[ocaml-platform] Improving the opam-repository issue tracker

Gabriel Scherer gabriel.scherer at gmail.com
Wed Sep 28 03:03:39 BST 2016

A crisp related quote from Russ Albery on Debian's bug tracker, in the
September 22nd Linux Weekly News edition:

Debian's bug system is a tool we use to improve the distribution, not a
> user support channel.  We should not retain bugs that do not help us
> achieve that.  It would be great if it could also be a user support
> channel, but this is just unachievable for a volunteer-maintained
> distribution like Debian, and we should avoid creating the impression that
> we promise to do this.

On Tue, Sep 27, 2016 at 11:42 AM, Ivan Gotovchits <ivg at ieee.org> wrote:

> Probably, we can all help maintainers, by reviewing our own issues, and
> probably closing them.
> For this we need to substitute USER with our github log in the following
> link:
>    https://github.com/ocaml/opam-repository/issues/created_by/USER
> Regards,
> Ivan
> On Tue, Sep 27, 2016 at 10:55 AM, Gabriel Scherer <
> gabriel.scherer at gmail.com> wrote:
>> Perhaps what is needed is a somewhat tedious day with maintainers in the
>>> same (virtual) place, so that (brief) discussions can take place
>>> immediately, to control the backlog?
>> Maybe for another time, but have opam-repository maintainers and
>> contributors considered having an actual get-together event? Given the
>> current distribution, Cambridge or London could be good starting points.
>> (I'm personally stuck on the wrong side of the Atlantic before January, but
>> in general terms I would consider attending such an event. There would also
>> be interesting discussions to be had regarding opam 2.0 migration and
>> Conex.)
>> On Tue, Sep 27, 2016 at 4:48 AM, Thomas Gazagnaire <thomas at gazagnaire.org
>> > wrote:
>>> >> Nowadays I consider it a lost cause when I file an issue on the opam-
>>> >> repository.
>>> >>
>>> >> I think this is an issue.
>>> >>
>>> >> I perfectly understand that from the point of view of repo
>>> maintainers the
>>> >> amount of issues (136 now) doesn't entice them to go through the
>>> backlog
>>> >> to try to fix or close them. However I believe that if we try to
>>> limit the
>>> >> backlog or tag them more appropriately there may be a better chance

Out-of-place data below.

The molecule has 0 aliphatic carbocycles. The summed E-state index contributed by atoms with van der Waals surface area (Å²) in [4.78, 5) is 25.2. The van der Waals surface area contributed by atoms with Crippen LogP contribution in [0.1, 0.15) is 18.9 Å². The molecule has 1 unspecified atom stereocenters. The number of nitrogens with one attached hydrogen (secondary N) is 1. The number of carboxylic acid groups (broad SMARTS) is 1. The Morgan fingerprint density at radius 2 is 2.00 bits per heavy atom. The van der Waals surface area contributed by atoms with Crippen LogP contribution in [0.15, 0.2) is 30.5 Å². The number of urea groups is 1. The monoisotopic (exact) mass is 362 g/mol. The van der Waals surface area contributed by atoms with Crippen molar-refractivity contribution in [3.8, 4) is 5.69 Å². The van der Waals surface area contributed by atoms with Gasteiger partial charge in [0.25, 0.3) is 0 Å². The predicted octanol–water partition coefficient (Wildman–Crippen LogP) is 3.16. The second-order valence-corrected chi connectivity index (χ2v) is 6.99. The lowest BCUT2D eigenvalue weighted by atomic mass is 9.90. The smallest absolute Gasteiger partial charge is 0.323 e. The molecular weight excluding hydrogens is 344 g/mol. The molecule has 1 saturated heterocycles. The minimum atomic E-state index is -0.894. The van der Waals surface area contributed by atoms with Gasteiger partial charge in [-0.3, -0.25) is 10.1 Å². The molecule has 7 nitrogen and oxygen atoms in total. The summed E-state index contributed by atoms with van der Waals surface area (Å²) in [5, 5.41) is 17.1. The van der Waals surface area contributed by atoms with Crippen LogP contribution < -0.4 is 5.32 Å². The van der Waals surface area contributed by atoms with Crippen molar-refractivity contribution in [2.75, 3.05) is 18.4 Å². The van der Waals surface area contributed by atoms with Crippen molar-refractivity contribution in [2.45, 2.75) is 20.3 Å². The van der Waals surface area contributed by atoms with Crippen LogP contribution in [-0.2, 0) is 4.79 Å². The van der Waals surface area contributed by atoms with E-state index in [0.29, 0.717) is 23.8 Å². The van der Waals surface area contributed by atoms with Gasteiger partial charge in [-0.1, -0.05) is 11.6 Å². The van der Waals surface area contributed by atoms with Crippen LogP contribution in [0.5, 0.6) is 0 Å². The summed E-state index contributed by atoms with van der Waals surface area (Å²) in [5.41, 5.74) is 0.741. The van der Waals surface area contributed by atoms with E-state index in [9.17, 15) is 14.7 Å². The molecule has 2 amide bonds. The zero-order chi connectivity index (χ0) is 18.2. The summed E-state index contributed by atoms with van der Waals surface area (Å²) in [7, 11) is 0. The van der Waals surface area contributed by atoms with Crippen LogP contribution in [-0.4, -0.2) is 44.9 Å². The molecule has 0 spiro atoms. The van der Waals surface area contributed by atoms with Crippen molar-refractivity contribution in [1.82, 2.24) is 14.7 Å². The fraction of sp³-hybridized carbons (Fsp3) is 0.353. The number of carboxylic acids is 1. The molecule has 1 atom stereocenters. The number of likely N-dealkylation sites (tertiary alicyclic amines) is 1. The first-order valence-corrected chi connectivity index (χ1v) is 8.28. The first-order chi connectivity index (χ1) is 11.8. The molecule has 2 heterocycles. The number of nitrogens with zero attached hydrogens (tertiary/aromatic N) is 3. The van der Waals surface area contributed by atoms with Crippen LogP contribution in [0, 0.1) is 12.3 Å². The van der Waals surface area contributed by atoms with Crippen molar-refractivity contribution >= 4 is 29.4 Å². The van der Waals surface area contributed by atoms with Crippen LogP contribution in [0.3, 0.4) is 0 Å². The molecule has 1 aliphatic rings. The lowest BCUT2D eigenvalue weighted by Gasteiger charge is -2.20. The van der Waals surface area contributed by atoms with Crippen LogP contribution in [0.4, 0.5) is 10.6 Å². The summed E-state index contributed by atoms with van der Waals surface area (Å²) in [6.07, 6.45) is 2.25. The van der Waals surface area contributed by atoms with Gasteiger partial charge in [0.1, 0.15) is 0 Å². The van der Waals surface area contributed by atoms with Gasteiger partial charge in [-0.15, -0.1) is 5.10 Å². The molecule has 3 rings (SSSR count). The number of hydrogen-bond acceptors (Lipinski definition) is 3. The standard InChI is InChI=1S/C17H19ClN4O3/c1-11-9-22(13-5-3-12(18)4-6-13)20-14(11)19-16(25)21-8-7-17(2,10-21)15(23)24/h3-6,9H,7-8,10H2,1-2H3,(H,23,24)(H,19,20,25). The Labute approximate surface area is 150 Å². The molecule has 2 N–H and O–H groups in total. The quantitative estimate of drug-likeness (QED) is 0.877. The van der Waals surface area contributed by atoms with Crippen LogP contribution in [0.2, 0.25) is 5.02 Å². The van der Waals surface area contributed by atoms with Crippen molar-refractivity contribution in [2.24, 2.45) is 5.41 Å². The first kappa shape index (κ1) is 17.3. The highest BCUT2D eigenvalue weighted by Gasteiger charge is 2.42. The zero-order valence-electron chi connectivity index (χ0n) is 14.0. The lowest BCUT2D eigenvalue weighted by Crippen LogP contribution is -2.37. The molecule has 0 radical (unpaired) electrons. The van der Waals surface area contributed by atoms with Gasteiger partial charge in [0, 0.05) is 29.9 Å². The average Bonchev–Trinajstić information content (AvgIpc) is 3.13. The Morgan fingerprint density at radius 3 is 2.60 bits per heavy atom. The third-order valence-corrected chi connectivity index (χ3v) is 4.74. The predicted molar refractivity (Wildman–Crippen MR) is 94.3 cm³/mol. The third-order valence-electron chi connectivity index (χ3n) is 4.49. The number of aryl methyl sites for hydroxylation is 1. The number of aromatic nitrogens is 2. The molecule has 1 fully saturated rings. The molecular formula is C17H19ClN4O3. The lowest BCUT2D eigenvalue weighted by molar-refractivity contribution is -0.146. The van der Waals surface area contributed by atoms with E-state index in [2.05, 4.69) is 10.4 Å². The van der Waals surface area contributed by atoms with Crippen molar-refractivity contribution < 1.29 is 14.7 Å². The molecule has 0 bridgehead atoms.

>>> that
>>> >> issues do not simply get ignored.
>>> >>
>>> >> Going through the least recently updated issues:
>>> >>
>>> >> https://github.com/ocaml/opam-
>>> >> repository/issues?q=is%3Aopen+is%3Aissue+sort%3Aupdated-asc
>>> >>
>>> >> here are a few things that come to mind:
>>> >>
>>> >> 1. Kill that `request for package` tag. Being a developer-oriented
>>> package
>>> >> system I don't think the opam repository is the place to ask for
>>> >> packaging, people should ask upstream (I don't say this didn't make
>>> sense
>>> >> when opam was a baby).
>>> >> 2. Kill too open ended questions with the `question` tag.
>>> >> 3. Go through the `bug` tag. It seems a lot of old things can be
>>> closed.
>>> >
>>> > Agreed - I was briefly involved with Git-for-Windows. I disliked
>>> hugely the way the principal maintainer runs that project, but one thing
>>> which was very impressive was his rapid triage of issues. For standard FAQ
>>> questions, "we" (i.e. a maintainer) should comment with the appropriate FAQ
>>> link (number 1 would be advice either to contact upstream or a pointer to
>>> the packaging instructions; number 2 would either link to the manual or a
>>> general FAQ to open an issue on the appropriate docs repository; etc.) and
>>> immediately *close* the issue. It doesn't prevent the poster from
>>> commenting a little further, but it removes a "pointless" issue from the
>>> list as quickly as possible. Also, if an issue was woefully lacking in
>>> required information, the issue was closed, rather than requesting further
>>> information and leaving it open. The OP can always re-open the issue having
>>> supplied further details (or start a fresh one).
>>> >
>>> > If your issue survives that process, his next stage was tag it and
>>> determine who was going to fix it - if it a maintainer volunteers, it's
>>> assigned; otherwise if you don't agree to fix it, it's closed at once
>>> (happens with feature requests more than bugs, obviously).
>>> >
>>> > Finally, about once a month, he'd go through old issues and ping them
>>> for status - and close anything which seemed not to be making progress.
>>> >
>>> > It seems to me that for opam-repository a ruthless model would work
>>> well! Or, as we can see, you can't see the wood for them trees...
>>> >
>>> >> 4. There seem to be a lot of old install glitches that I'm sure are no
>>> >> longer relevant.
>>> >> 5. There are a few open issues where people say that the problem is
>>> >> solved, they should be closed...
>>> >>
>>> >> I think we should walk up from the oldest issues and whenever things
>>> are
>>> >> are unclear tag them with `scheduled for closure` and comment that
>>> without
>>> >> any further feedback in 7 days, the issue will be closed. Also in
>>> general
>>> >> it would be nice to introduce tags to distinguish between repo
>>> >> organisation issues like [1] (may be long lived) and end-user repo
>>> install
>>> >> failures like [2] (should be short lived).
>>> >
>>> > Perhaps what is needed is a somewhat tedious day with maintainers in
>>> the same (virtual) place, so that (brief) discussions can take place
>>> immediately, to control the backlog?
>>> I agree, I rarely look at the issue tracker and its current state makes
>>> me quite sad (these two are maybe related). Any help to triage these issues
>>> would be greatly appreciated. I will make a quick first scan to close the
>>> obvious ones.
>>> Thomas
>>> _______________________________________________
>>> Platform mailing list
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